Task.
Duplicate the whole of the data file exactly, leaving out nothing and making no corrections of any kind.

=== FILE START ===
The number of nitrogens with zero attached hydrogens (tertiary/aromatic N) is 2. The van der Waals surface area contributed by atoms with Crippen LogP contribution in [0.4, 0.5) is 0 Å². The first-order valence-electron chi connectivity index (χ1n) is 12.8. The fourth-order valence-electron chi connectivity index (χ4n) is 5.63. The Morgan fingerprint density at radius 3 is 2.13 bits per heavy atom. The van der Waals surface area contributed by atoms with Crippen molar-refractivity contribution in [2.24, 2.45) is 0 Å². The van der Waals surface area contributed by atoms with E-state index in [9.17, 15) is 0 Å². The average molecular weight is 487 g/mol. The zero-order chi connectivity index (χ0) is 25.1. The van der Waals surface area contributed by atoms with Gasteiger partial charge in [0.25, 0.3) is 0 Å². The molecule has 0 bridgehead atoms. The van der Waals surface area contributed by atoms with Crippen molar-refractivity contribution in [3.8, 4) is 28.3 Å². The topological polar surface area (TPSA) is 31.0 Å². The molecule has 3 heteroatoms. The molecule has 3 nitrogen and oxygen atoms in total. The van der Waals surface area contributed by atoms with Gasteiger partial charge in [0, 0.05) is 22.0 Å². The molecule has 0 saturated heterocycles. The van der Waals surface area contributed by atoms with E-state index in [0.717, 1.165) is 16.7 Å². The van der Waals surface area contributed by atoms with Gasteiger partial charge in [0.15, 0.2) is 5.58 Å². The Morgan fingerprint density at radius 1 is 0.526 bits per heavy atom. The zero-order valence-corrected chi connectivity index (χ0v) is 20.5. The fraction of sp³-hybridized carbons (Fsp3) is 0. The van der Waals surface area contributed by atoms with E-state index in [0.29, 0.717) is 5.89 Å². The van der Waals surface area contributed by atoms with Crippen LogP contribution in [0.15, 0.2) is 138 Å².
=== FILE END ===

The number of nitrogens with zero attached hydrogens (tertiary/aromatic N) is 2. The van der Waals surface area contributed by atoms with Crippen LogP contribution in [0.4, 0.5) is 0 Å². The first-order valence-electron chi connectivity index (χ1n) is 12.8. The fourth-order valence-electron chi connectivity index (χ4n) is 5.63. The Morgan fingerprint density at radius 3 is 2.13 bits per heavy atom. The van der Waals surface area contributed by atoms with Crippen molar-refractivity contribution in [2.24, 2.45) is 0 Å². The van der Waals surface area contributed by atoms with E-state index in [9.17, 15) is 0 Å². The average molecular weight is 487 g/mol. The zero-order chi connectivity index (χ0) is 25.1. The van der Waals surface area contributed by atoms with Gasteiger partial charge in [0.25, 0.3) is 0 Å². The molecule has 0 bridgehead atoms. The van der Waals surface area contributed by atoms with Crippen molar-refractivity contribution in [3.8, 4) is 28.3 Å². The topological polar surface area (TPSA) is 31.0 Å². The molecule has 3 heteroatoms. The molecule has 3 nitrogen and oxygen atoms in total. The van der Waals surface area contributed by atoms with Gasteiger partial charge in [0, 0.05) is 22.0 Å². The molecule has 0 saturated heterocycles. The van der Waals surface area contributed by atoms with E-state index in [0.717, 1.165) is 16.7 Å². The van der Waals surface area contributed by atoms with Gasteiger partial charge in [0.15, 0.2) is 5.58 Å². The Morgan fingerprint density at radius 1 is 0.526 bits per heavy atom. The zero-order valence-corrected chi connectivity index (χ0v) is 20.5. The fraction of sp³-hybridized carbons (Fsp3) is 0. The van der Waals surface area contributed by atoms with E-state index in [0.29, 0.717) is 5.89 Å². The van der Waals surface area contributed by atoms with Crippen LogP contribution in [0.15, 0.2) is 138 Å².